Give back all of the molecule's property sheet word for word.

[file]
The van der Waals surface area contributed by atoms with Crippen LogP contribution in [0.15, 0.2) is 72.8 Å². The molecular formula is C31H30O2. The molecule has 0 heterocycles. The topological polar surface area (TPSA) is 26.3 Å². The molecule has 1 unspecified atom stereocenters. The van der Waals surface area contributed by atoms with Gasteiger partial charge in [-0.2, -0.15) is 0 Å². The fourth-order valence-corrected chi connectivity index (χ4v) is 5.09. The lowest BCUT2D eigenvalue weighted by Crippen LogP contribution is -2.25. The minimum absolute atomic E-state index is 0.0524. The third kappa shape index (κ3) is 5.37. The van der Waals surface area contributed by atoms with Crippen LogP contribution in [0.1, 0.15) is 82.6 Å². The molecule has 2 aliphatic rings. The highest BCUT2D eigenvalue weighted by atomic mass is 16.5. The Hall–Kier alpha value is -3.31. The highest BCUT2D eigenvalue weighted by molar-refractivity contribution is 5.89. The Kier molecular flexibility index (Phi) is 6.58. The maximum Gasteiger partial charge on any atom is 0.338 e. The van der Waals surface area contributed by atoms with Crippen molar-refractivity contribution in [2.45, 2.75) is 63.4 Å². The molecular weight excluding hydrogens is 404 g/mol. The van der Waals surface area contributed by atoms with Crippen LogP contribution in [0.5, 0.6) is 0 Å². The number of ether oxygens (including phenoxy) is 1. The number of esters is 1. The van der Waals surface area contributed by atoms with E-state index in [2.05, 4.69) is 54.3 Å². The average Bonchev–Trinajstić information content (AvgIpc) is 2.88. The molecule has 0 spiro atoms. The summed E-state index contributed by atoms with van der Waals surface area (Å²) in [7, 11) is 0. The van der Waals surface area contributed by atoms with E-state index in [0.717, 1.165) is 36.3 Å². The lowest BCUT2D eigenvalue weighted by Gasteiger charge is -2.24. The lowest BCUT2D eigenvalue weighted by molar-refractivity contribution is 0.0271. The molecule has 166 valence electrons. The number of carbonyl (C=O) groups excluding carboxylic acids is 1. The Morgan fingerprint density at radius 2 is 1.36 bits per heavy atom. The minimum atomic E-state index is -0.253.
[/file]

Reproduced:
The van der Waals surface area contributed by atoms with Crippen LogP contribution in [0.15, 0.2) is 72.8 Å². The molecular formula is C31H30O2. The molecule has 0 heterocycles. The topological polar surface area (TPSA) is 26.3 Å². The molecule has 1 unspecified atom stereocenters. The van der Waals surface area contributed by atoms with Gasteiger partial charge in [-0.2, -0.15) is 0 Å². The fourth-order valence-corrected chi connectivity index (χ4v) is 5.09. The lowest BCUT2D eigenvalue weighted by Crippen LogP contribution is -2.25. The minimum absolute atomic E-state index is 0.0524. The third kappa shape index (κ3) is 5.37. The van der Waals surface area contributed by atoms with Crippen LogP contribution in [0.1, 0.15) is 82.6 Å². The molecule has 2 aliphatic rings. The highest BCUT2D eigenvalue weighted by atomic mass is 16.5. The Hall–Kier alpha value is -3.31. The highest BCUT2D eigenvalue weighted by molar-refractivity contribution is 5.89. The Kier molecular flexibility index (Phi) is 6.58. The maximum Gasteiger partial charge on any atom is 0.338 e. The van der Waals surface area contributed by atoms with Crippen molar-refractivity contribution in [2.45, 2.75) is 63.4 Å². The molecular weight excluding hydrogens is 404 g/mol. The van der Waals surface area contributed by atoms with Crippen LogP contribution in [0.5, 0.6) is 0 Å². The number of ether oxygens (including phenoxy) is 1. The number of esters is 1. The van der Waals surface area contributed by atoms with E-state index in [2.05, 4.69) is 54.3 Å². The average Bonchev–Trinajstić information content (AvgIpc) is 2.88. The molecule has 0 spiro atoms. The summed E-state index contributed by atoms with van der Waals surface area (Å²) in [7, 11) is 0. The van der Waals surface area contributed by atoms with E-state index in [0.717, 1.165) is 36.3 Å². The lowest BCUT2D eigenvalue weighted by Gasteiger charge is -2.24. The lowest BCUT2D eigenvalue weighted by molar-refractivity contribution is 0.0271. The molecule has 166 valence electrons. The number of carbonyl (C=O) groups excluding carboxylic acids is 1. The Morgan fingerprint density at radius 2 is 1.36 bits per heavy atom. The minimum atomic E-state index is -0.253.